Legends of Hockey - Spotlight - Frank Brimsek - The Pinnacle
Spotlight
One on One Treasure Chest Pinnacle

Between 1924 and 1954, Art Ross served as either coach or general manager of the Boston Bruins.
In his first NHL season Frank Brimsek led the league
with 10 shut outs and a 1.56 goals-against average, helping the Bruins to the franchise's second
Stanley Cup championship.
(Imperial Oil-Turofsky/Hockey Hall of Fame)
Few players have burst onto the scene in the National Hockey League in the manner of goaltender Frank Brimsek of the Boston Bruins.

While playing with the Providence Reds of the IAHL at the start of the 1938-39 season, Brimsek was called to report to Boston after Bruins' netminder Cecil 'Tiny' Thompson suffered an eye injury.

On December 1, 1938, Brimsek and the Bruins fell to the Montreal Canadiens by a score of 2-0. But then Brimsek recorded three straight shutouts, downing the Chicago Black Hawks 5-0 and 2-0 and the New York Rangers 3-0. His shutout streak extended to 231 minutes and 54 seconds, breaking the mark of 224:47 set by the man he replaced, Tiny Thompson.

After Brimsek's sensational streak was broken in a 3-2 win over Montreal, Frank proceeded to string together another. He collected three more shutouts — a 1-0 win over the Canadiens, a 2-0 triumph over the Detroit Red Wings and a 3-0 victory over the New York Americans. Brimsek's incredible streak in this sequence lasted 220 minutes and 24 seconds.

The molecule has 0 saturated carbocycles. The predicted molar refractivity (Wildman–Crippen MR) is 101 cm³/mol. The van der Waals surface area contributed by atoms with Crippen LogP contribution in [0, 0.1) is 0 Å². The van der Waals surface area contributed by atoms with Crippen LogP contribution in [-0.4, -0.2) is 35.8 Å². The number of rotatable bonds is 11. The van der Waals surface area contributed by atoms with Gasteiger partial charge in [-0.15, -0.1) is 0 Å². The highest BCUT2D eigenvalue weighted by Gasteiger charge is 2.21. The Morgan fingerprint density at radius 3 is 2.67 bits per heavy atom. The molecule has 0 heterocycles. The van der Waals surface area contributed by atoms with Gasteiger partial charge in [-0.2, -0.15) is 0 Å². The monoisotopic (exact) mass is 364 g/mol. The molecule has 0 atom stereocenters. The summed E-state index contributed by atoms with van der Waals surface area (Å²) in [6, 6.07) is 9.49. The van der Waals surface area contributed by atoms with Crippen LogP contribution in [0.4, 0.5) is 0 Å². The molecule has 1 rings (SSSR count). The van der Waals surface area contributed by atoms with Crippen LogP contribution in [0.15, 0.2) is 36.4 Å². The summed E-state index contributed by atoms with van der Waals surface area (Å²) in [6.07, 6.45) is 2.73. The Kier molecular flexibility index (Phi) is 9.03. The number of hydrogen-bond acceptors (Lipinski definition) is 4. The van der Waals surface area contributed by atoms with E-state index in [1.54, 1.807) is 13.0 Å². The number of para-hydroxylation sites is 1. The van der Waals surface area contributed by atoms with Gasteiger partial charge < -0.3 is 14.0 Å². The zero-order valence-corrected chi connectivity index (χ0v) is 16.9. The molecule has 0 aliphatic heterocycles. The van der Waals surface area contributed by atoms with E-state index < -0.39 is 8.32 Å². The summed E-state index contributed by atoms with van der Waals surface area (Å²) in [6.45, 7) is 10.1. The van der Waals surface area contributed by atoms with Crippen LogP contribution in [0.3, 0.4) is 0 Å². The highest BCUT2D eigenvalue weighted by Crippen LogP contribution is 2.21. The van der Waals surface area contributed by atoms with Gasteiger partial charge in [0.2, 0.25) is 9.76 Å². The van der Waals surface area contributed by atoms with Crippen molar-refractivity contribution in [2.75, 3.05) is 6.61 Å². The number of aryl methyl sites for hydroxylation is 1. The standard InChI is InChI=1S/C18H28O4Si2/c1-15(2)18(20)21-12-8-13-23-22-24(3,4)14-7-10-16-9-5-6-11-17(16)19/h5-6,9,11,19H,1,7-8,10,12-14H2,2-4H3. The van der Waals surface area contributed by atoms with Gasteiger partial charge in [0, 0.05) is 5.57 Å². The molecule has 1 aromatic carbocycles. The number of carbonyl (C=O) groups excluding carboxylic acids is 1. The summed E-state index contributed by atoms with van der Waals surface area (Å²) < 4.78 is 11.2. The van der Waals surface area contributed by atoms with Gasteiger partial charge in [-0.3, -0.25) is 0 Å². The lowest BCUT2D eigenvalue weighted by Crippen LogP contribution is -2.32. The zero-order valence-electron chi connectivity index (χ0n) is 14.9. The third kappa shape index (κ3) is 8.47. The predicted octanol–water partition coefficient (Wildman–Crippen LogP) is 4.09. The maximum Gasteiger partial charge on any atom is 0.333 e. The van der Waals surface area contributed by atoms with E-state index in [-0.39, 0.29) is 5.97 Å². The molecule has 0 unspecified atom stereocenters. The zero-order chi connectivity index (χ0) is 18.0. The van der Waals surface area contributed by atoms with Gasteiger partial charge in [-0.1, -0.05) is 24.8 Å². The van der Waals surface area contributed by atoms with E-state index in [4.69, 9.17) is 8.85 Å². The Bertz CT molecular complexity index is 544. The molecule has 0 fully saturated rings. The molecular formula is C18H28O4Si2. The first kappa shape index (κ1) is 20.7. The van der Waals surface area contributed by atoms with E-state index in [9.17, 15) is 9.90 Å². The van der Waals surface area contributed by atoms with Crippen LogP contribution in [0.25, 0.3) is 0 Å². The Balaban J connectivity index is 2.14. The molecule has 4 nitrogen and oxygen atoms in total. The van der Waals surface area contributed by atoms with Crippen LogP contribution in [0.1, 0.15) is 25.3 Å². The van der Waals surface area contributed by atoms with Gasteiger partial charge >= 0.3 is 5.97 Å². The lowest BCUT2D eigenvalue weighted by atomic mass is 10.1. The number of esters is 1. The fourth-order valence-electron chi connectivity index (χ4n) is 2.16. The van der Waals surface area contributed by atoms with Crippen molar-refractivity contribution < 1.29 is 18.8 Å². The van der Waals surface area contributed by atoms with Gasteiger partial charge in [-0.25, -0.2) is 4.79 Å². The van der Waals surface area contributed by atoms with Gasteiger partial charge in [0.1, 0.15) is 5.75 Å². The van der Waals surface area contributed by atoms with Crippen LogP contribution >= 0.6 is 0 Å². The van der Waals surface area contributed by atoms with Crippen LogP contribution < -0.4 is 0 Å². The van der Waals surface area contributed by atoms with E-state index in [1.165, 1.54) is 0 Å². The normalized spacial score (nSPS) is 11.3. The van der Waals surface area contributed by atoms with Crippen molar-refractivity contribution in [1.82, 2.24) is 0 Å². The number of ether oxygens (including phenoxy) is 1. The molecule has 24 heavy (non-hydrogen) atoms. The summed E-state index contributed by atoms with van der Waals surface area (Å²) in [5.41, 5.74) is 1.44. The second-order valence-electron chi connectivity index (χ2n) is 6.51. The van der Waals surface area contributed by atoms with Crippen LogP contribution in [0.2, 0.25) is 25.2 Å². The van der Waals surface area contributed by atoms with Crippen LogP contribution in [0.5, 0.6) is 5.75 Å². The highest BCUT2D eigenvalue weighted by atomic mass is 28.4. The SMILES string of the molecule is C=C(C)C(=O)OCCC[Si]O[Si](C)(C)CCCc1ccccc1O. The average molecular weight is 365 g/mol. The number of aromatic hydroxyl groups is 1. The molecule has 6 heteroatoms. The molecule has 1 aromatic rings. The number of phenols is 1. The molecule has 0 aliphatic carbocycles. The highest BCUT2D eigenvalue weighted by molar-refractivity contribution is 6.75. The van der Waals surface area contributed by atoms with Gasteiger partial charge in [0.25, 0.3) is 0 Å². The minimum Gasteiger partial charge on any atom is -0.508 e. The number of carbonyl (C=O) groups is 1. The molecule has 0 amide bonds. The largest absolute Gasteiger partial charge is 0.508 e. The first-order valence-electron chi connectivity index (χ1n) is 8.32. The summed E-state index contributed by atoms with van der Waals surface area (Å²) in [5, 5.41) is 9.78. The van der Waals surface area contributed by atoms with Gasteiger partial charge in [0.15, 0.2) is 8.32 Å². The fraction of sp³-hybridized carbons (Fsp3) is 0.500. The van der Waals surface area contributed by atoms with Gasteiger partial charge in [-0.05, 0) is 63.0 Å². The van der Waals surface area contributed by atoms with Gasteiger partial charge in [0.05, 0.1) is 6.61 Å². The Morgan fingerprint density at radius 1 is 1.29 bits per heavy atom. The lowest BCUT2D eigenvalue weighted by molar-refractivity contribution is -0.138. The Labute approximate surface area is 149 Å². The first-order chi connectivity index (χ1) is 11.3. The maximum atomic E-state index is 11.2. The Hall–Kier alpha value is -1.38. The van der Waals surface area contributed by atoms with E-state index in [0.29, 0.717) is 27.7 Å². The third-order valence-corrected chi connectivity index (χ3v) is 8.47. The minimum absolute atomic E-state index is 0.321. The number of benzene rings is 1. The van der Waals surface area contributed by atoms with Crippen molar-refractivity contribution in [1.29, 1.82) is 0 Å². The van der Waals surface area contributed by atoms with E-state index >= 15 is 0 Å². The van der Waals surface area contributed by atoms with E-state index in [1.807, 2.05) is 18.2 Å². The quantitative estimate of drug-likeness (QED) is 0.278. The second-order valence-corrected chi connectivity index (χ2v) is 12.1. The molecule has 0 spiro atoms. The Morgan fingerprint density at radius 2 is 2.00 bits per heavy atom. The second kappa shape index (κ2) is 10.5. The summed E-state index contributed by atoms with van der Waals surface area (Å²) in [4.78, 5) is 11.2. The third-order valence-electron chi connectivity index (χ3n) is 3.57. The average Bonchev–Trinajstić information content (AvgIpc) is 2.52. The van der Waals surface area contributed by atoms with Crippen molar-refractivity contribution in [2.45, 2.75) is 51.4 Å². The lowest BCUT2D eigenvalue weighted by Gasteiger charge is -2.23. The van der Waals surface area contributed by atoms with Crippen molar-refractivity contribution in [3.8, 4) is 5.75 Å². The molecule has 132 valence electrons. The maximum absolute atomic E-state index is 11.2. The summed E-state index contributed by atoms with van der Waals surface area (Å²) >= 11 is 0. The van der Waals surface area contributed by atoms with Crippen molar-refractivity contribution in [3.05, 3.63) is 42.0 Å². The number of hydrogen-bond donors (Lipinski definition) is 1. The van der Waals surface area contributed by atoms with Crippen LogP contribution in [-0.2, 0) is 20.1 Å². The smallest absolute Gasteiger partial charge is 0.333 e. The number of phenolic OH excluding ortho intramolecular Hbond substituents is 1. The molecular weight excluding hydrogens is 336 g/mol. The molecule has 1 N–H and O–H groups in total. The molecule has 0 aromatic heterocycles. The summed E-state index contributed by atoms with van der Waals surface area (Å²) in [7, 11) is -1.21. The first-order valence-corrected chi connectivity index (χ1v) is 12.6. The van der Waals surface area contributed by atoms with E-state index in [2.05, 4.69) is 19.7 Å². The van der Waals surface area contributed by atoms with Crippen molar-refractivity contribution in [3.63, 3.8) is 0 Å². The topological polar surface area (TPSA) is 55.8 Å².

Frank Brimsek's NHL career began with six shutouts in eight games!

So confident in Brimsek's ability was Boston's general manager Art Ross that he traded the popular Thompson to Detroit and went with Brimsek, nicknamed Mr. Zero, for the next several seasons.

1938-39 concluded with Brimsek winning a truckload of honours. He finished the season with 10 shutouts and recorded a miniscule goals-against average of 1.56 that earned him the Vezina Trophy. He added the Calder Trophy as rookie of the year and was selected to the league's First All-Star Team. But there was no better conclusion to an extraordinary rookie campaign than leading the Boston Bruins to the Stanley Cup championship in the spring of 1939.

For Hockey Hall of Fame Honoured Member Frank Brimsek, the pinnacle of his hockey career was an incredible rookie season.

Kevin Shea is the Editor of Publications and Online Features for the Hockey Hall of Fame.